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Bill calls for Michigan to join ranks of states granting work comp for firefighter cancer

In workers' compensation defense news, lawmakers in the state of Michigan are currently considering a bill that would extend much-needed benefits to those firefighters who develop a potentially deadly disease that many believe can be traced to the inherently dangerous nature of their profession.

Senate Bill 211, sponsored by state Sen. Tory Rocca (R-Sterling Heights), would mandate that any full-time firefighter who was employed by a municipality for at least five years before developing cancer -- bladder, blood, brain, kidney, lymphatic, prostate, skin, testicular, thyroid and respiratory tract -- could file a work comp claim.

Those firefighters who used tobacco products on a regular basis within ten years of developing the cancer, and whose habit clearly caused, aggravated or advanced the cancer would be excluded under the bipartisan measure.

SB 211 is being widely embraced by the state's firefighters who claim it is an absolute necessity as first responders are routinely subjected to carcinogens when entering burning structures and simply don't have the time to check for the presence of toxic chemicals beforehand. Furthermore, they argue that existing laws make it extremely hard for cancer-stricken firefighters to secure any type of work comp benefits.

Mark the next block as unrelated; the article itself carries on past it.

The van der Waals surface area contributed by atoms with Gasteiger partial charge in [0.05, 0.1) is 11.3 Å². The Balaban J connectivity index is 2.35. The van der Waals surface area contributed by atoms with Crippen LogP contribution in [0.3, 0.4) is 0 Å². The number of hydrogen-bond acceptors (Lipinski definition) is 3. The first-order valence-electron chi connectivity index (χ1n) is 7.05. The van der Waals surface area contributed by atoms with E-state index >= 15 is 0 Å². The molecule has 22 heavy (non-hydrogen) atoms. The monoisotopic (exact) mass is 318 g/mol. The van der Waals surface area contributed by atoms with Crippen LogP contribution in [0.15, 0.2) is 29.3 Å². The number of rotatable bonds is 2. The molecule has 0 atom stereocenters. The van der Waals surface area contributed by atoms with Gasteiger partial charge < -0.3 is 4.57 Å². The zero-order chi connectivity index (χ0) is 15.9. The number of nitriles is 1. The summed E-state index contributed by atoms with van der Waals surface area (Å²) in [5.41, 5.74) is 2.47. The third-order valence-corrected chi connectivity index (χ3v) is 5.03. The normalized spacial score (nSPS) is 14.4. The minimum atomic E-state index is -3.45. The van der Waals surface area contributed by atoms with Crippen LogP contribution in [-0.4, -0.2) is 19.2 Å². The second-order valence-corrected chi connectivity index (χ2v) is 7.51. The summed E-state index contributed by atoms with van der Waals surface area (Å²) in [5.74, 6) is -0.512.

"Under the current system, you have to prove you're injured on the job," said Mark Docherty, president of Michigan Professional Firefighters Union. "That's easy if you break your leg at a fire scene. But with cancer, it's more cumulative. Each time you're exposed to carcinogens you get more and more in your system."

While SB 211 has its fair share of supporters, it is not without its critics.

Namely, both the insurance industry and the Michigan Municipal League have spoken out against the legislation, claiming it will result in very high work comp premiums for cities, villages and townships that are already dealing with limited resources.

"This is obviously a very emotional issue," said Samantha Harkins, the director of state affairs for the league. "But for us, it's not about the issue itself. It's not cities versus firefighters. It's about the cost. At a time when many communities are already struggling for revenues, and limited in the revenue they can raise, this would further tighten things up."

The bill is currently before the Senate Judiciary Committee and, if ultimately passed by the state legislature, would see Michigan join the ranks of over 30 other states (including California) whose work comp laws grant benefits to cancer-stricken firefighters. However, it should be noted that similar legislation has failed in the state over the last decade.

Stay tuned for further developments in the area of workers' compensation defense law ...


Michigan Live, "Workers comp for firefighter cancer? Michigan bill would treat disease as occupational hazard," Jonathan Oosting, April 22, 2013

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